Fresh from winning also the Bluebird Reviews 2017 Award as Best Live Act, ex-aequo with another hugely talented artist like Samantha Fish, Walter Trout welcomes Bluebird Reviews with his usual verve and joie de vivre, through a strong and warm handshake and a hug. Whilst congratulating the guitarist on such a splendid new record like We're All In This Together, our website is keen to know whether Trout wrote each individual song of the album with a specific idea in mind of who would have been playing with, as Special Guest, before starting the recording process of the album. "Yes, I did. When I had the list of guests, after I knew who was going to play on the record, then I started writing the songs. What I did was, I took each individual guest and I sat down and thought about what they do. Some of them, I listened to a bunch of their music and I tried, for my record, to write something that I thought would be really good for them, matching their playing style. What I tried to do was, rather than writing songs that were about me and they had to fit in to what I do, I tried instead to write songs designed for them and then I had to fit in with what they do best. That was my goal, on this album. I can give you an example. I sat down and I thought to myself: "Ok, I have Randy Bachman, for instance. Now, Randy Bachman is universally known for what he did for The Guess Who and Bachman-Turner Overdrive and he wrote a lot of great classic Rock songs". But then I thought about the time when Randy was growing up, to what he was listening to when he was a kid and started up his career. It was mostly 50's Rock and Roll, people like Chuck Berry, Little Richard, Jerry Lee Lewis, those were the Originals Rock and Roll guys. So I thought that, for him, I should write something that's it's a kind of 50's rock and roll song, but it must have also room for guitar solos. I used the same kind of thought process when it was the time to write songs for other artists and another example I can give you, is for Kenny Wayne Shepherd. Kenny's contemporary stuff is very Blues/Rock orientated but I know that his original inspiration was the Blues, just as mine was too. So I thought that, what I was going to write for Kenny, was going to be something that would allow he and I to get back to our common roots, our Blues inspirations. So I came up with an up-tempo shuffle and when the time came to write the lyrics, I thought about me and the time when I used to be a drug addict and I know how it felt like when the drugs run out. It hurts. So, coming back to your original question, for each of the Special Guest artists, I wrote a song with them in mind. I can tell you a really great story about Edgar Winter too. He came in and I said "Hey Edgar, I've had troubles writing for you, because you play everything! You play all different genres of music and having heard a lot of your music, I wasn't sure on what to choose for you". And he said to me (that's why I thought that this was a great story to tell to you), "Walter, you know, my original love, the main one, is the Blues but when my brother started playing the guitar, I thought to myself that he'd got the Blues covered, I needed to play something different". I told him "Yes, your brother definitely had the Blues covered!" and we both laughed at that and at that point, it was clear for me what to write for Edgar".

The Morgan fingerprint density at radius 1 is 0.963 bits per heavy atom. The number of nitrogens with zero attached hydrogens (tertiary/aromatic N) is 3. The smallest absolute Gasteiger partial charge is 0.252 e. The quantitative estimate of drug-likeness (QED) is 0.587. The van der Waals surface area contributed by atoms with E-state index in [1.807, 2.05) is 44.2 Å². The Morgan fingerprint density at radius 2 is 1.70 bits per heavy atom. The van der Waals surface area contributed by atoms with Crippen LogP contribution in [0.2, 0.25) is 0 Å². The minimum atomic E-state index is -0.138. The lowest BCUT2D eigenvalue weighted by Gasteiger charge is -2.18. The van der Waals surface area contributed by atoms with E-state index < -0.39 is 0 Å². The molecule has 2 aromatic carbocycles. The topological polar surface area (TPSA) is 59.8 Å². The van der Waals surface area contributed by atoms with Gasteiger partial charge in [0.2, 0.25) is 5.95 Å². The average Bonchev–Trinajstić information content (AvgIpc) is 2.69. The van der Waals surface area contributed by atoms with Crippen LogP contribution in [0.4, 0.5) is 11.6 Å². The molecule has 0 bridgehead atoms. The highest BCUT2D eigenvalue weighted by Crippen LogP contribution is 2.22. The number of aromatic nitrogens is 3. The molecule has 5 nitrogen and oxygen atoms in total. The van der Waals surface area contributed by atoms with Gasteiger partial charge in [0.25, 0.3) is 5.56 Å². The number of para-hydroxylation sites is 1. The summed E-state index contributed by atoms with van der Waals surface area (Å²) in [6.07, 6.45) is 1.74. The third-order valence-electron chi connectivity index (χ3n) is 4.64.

Walter Trout with the Bluebird Reviews Award 2017